Factor that reduces the export risk

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The Independent Online
THE DECLINE in export orders and deliveries over the four months to mid-October, reported by the CBI, will come as no surprise to small firms that have abandoned attempts to break into overseas markets because of the devastating effects on cash flow.

Trying to persuade recalcitrant customers in the UK to pay up is hard enough; but it cannot compare with the tribulations when the customer is thousands of miles away, with no common language.

One way to avoid late payment is to factor debts. As export sales have declined, the proportion factored has increased - by just over a third in the third quarter of this year against the same period last year. Factored export sales for the first nine months of 1993 totalled pounds 302m.

Factors pay up to 80 per cent of the invoice value when the exporter ships the goods, and the remainder when the customer settles up. They charge a fee of between 0.5 and 2.5 per cent of the value of the invoice, plus interest of about 3 per cent above base rate on the advance payment.

The Association of British Factors and Discounters has just issued the following guidelines to help inexperienced exporters: consider taking out a credit insurance; package costs attractively (many importers prefer all-in prices, including door-to-door freight); consider dealing in the customer's currency and hedging against exchange fluctuations; negotiate a favourable method of payment and make sure it is included in the purchase order; protect against delivery delays by agreeing credit terms of, say, 30 days from the date of shipment.

Business people tend to feel when they've made a sale they're home and dry, said Ben Allen, chairman of the ABFD and managing director of Kellock, the factoring arm of the Bank of Scotland. 'They send the goods and invoice out and expect to get paid in sterling, in 30 to 60 days - but that's not what it's like.'

Fantasy Gifts, of Hebburn, Tyne and Wear, has been factoring its debts with International Factors for 18 months.

The company sends ships in bottles around the world, exporting about 80 per cent of its output, of which 90 per cent is factored. It sells to the United States, Europe, Japan, Australia, the Middle and Far East and to some countries with newly developing economies.

Anthony Robinson, the company's financial controller, who describes himself as one of the last shipbuilders on the Tyne, employs 110 people to produce these little ships, which are crafted for specific markets. He has exported Arabian dhows to the Gulf states and the flagship USS Constitution and the Mayflower to the US.

'Before we factored, we had to do our own documentation and arrange collection of debts, which was sometimes a problem,' Mr Robinson said. 'There were language barriers, when no one in the customer's accounts department could speak English; and often you knew a particular customer could speak English but he would say he couldn't understand, which was a delaying factor. Factoring has enabled us to free funds that would have been tied up for anything from 30 to 120 days. That's allowed the company to grow. It has also allowed us to pursue business in the Far East and South America.' He said that since the factor only factored debts that could be insured, it could be expensive to obtain a letter of credit when the company could not obtain cover and the customer would not pay in advance.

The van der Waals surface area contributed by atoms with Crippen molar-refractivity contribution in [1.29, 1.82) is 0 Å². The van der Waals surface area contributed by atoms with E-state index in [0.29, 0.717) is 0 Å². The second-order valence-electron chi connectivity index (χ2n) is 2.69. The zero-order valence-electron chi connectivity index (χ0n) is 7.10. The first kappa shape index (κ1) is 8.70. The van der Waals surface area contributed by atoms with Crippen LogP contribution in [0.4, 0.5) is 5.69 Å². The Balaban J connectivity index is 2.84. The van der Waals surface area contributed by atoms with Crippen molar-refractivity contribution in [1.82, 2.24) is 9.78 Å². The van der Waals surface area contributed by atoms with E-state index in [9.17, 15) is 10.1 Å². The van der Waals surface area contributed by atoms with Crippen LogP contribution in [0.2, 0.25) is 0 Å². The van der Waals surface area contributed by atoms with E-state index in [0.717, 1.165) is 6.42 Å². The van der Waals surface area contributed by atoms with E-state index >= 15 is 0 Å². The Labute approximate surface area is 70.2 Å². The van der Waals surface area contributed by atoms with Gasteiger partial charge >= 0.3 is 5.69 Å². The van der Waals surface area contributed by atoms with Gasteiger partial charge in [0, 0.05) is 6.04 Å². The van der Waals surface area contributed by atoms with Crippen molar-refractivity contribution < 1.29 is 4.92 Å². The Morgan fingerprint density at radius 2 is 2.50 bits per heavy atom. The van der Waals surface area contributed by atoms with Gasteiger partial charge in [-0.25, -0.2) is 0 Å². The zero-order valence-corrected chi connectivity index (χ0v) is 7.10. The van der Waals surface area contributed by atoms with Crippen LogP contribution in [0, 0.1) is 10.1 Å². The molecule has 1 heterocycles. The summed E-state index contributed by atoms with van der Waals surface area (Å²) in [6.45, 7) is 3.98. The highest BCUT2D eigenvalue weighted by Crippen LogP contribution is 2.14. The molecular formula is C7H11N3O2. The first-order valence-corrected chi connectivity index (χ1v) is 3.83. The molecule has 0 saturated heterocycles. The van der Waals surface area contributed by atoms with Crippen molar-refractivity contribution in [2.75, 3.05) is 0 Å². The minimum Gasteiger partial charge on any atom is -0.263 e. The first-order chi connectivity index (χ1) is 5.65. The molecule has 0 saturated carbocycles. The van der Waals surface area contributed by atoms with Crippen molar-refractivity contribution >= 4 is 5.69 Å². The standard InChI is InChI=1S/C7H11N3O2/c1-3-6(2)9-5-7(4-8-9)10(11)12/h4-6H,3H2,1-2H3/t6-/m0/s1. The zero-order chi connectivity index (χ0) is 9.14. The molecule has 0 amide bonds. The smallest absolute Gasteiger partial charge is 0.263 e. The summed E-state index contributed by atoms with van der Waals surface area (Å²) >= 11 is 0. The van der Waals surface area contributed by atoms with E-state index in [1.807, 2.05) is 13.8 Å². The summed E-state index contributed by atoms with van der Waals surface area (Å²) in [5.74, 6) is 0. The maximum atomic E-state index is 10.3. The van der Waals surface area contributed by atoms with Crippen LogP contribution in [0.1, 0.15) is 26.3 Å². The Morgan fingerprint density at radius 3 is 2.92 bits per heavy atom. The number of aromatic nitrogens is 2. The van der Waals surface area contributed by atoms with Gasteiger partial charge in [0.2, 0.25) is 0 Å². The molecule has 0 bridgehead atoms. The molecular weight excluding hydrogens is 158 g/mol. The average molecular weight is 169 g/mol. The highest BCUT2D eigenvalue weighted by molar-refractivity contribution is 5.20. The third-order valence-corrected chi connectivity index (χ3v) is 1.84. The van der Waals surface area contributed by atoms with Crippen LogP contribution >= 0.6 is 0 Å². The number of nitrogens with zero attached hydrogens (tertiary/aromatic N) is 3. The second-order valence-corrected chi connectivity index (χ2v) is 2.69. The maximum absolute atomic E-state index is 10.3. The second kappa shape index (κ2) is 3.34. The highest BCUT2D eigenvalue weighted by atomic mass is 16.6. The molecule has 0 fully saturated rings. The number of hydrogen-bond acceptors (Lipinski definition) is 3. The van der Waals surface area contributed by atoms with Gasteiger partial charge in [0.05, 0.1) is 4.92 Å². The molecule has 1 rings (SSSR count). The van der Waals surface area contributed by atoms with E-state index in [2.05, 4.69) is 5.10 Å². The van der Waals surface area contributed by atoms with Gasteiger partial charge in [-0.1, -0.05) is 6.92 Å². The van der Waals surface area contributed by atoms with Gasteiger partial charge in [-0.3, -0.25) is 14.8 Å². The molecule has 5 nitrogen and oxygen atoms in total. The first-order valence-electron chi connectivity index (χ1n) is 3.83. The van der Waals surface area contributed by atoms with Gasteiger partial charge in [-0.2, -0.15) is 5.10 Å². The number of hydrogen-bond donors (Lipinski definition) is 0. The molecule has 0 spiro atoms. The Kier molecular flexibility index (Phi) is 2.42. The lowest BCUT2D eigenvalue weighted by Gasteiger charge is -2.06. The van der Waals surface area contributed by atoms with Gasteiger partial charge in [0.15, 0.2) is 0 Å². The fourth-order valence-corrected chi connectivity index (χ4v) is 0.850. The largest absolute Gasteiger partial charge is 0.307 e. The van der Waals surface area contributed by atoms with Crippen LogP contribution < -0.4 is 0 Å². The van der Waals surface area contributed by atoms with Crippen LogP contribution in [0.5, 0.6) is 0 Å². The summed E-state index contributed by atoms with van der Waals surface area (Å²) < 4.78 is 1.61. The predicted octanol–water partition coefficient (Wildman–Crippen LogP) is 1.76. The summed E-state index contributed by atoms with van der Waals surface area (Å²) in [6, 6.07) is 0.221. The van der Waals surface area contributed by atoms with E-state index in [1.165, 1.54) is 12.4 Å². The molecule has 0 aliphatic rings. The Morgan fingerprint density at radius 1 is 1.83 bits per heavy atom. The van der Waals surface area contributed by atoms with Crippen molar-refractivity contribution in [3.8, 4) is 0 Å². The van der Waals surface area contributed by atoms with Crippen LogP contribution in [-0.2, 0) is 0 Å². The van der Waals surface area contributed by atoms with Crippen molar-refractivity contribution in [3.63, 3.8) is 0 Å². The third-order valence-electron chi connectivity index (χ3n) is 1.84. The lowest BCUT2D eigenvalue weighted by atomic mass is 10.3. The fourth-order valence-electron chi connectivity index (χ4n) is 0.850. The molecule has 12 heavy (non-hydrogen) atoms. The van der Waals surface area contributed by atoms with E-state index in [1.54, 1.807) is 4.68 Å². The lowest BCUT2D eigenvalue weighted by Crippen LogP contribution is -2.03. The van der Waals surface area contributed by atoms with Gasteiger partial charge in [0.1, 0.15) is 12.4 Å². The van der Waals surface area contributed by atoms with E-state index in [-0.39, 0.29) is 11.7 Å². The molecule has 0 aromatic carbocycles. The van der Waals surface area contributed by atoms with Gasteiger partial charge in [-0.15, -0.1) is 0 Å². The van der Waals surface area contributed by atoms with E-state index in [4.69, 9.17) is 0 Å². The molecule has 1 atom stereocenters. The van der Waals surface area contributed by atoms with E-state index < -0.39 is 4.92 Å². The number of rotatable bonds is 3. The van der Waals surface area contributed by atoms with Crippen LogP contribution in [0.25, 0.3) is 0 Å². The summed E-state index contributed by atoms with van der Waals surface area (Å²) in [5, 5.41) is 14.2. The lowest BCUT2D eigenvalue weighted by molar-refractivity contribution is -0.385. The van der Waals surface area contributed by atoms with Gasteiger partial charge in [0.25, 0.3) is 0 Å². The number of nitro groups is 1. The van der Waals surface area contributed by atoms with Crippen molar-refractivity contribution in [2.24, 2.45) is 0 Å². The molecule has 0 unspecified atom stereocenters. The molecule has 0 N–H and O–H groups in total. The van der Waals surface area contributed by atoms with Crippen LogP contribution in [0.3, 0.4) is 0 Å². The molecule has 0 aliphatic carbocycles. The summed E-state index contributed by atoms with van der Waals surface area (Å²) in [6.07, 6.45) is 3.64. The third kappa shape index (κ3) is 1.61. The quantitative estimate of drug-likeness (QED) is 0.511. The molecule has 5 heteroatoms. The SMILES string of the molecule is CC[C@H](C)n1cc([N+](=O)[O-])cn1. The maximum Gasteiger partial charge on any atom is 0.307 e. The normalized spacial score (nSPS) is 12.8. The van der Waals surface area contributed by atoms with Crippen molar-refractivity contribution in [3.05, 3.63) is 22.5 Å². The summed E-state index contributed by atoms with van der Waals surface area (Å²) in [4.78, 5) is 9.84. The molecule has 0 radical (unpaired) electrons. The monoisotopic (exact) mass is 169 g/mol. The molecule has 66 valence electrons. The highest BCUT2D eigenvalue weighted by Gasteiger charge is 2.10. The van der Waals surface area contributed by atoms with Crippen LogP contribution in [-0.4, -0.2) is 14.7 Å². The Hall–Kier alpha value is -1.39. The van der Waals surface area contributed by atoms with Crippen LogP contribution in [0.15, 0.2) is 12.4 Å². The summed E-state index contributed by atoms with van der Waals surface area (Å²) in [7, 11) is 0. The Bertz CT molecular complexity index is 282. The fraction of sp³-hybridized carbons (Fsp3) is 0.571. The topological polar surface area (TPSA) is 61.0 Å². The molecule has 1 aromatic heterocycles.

'We had a few teething problems setting up the system, and it took probably 200 to 300 hours of my time. But it's been worth it; it saved a lot of administrative time in the long run. We now have three times as many customers abroad as 18 months ago, and an export turnover of about pounds 2m per annum.'

Keith Shelbourne, managing director of Shelbourne Reynolds, a manufacturer of specialist harvesting machinery, had other reasons for factoring. 'We have a factory that needs to turn out machinery 52 weeks a year, so we need people to buy equipment when they don't need it,' he said.

His company, based at Stanton in Suffolk, exports 80 per cent of output, and has its main markets in the US, Central and South America, followed by Australia and Europe. Eighty per cent of the export debt is factored.

'Before we factored, we had a choice of giving discounts or extended terms. To make it worth people's while to buy out of season, we would have to give 10 to 15 per cent discount; and for a company such as ours, to give extended terms of 160 to 180 days would put an enormous strain on cash flow.

'By factoring the debt, we're able to charge people ordering out of season the normal price, but with six months' credit.

'The great thing is, this has enabled us to increase turnover and expand our export trade, by giving our customers long enough terms to keep the factory running reasonably evenly all year, and keep the cash flow healthy.

'If I asked the bank to lend me half my annual turnover, they wouldn't agree. When I think of the hoops you have to jump through to borrow a few hundred thousand . . . This way we can have millions outstanding,' Mr Shelbourne said.

It is important to check the details carefully before making an agreement with a factor. One company that assumed its factor would handle all its insured business discovered, after making sales on terms of 365 days, that the factor would not advance the money. In fact, 180 days would probably be considered the longest period for short-term debt of this kind. Without insurance cover, factors may be willing to try to collect the debt, but it is highly unlikely that they would advance a payment.

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